National Parent Survey Report
ZERO TO THREE, with the support of and in collaboration with the Bezos Family Foundation, went directly to parents of young children—largely Millennials and Generation X mothers and fathers—to learn more about the challenges they face, the help they seek and how satisfied they are with the parenting support and information they receive.
Tuning In: Parents of Young Children Tell Us What They Think, Know and Need is the result of a large-scale research effort. The survey, conducted in October 2015, examines parenthood from the perspective of millennial and Generation X parents.
We know so much more today about how and when brain architecture is built and how deeply it is influenced by early experiences. During the first 1,000 days of a baby’s life, 700 neural connections are formed in the brain every second. This is the time of greatest opportunity and highest risk.
We also know that the way adult caregivers—parents in particular— interact with children during the early years can actually shape their brain architecture for life, for better and for worse. Children who have experienced nurturing and positive connections have more secure, healthy relationships and are more likely to do well academically and socially into adulthood than children who experience insensitive or harsh caregiving.
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This information about early, rapid brain growth—and how it is influenced by the quality of caregiving young children receive—may or may not be reaching the people who need it most. If we care about babies and toddlers, we need to care about, listen to and meet the needs of their parents. Any effort to nurture and support young children, and to set them up for success in the long term, will be strengthened by helping their parents put this valuable brain science into action.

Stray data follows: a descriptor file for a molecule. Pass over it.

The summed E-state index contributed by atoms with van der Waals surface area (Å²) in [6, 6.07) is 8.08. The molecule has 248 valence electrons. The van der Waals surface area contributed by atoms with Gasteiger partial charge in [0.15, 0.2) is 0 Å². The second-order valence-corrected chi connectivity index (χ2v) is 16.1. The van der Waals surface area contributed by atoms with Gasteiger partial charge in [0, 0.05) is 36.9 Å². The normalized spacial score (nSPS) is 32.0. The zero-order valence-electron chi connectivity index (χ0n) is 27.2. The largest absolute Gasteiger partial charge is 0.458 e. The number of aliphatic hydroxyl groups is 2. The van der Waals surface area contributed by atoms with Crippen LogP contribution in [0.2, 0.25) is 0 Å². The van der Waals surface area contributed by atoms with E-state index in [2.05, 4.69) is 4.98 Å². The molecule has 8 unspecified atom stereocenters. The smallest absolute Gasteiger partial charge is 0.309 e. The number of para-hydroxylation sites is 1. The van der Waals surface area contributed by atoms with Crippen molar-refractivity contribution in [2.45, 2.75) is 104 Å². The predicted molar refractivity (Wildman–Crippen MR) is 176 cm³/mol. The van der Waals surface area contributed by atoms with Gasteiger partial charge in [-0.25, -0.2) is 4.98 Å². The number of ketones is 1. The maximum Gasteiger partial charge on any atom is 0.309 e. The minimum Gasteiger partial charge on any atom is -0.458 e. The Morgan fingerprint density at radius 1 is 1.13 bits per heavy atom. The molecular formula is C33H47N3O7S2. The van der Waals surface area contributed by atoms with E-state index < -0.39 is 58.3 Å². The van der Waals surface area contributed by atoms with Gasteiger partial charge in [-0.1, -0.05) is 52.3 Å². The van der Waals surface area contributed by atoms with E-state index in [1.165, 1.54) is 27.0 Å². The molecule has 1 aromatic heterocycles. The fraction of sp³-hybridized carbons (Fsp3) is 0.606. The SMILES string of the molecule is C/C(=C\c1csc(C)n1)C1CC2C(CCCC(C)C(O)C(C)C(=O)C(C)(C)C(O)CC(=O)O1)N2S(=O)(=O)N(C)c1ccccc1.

That’s why ZERO TO THREE, with the support of and in collaboration with the Bezos Family Foundation, went directly to parents of young children—largely Millennials and Generation X mothers and fathers—to learn more about the challenges they face, the help they seek and how satisfied they are with the parenting support and information they receive.
We conducted 10 in-depth discussion groups in the homes of parents from a wide range of backgrounds (moms and dads; single and married; Caucasian, African-American and Hispanic) in Chicago and Dallas in the summer andfall of 2015. The insights from these groups informed the development of a 50-question internet survey. Available in English and Spanish, the survey was conducted in October 2015, with a nationally representative sample of 2,200 parents of children birth to 5 years.
Download the full report to discover what our survey uncovered.
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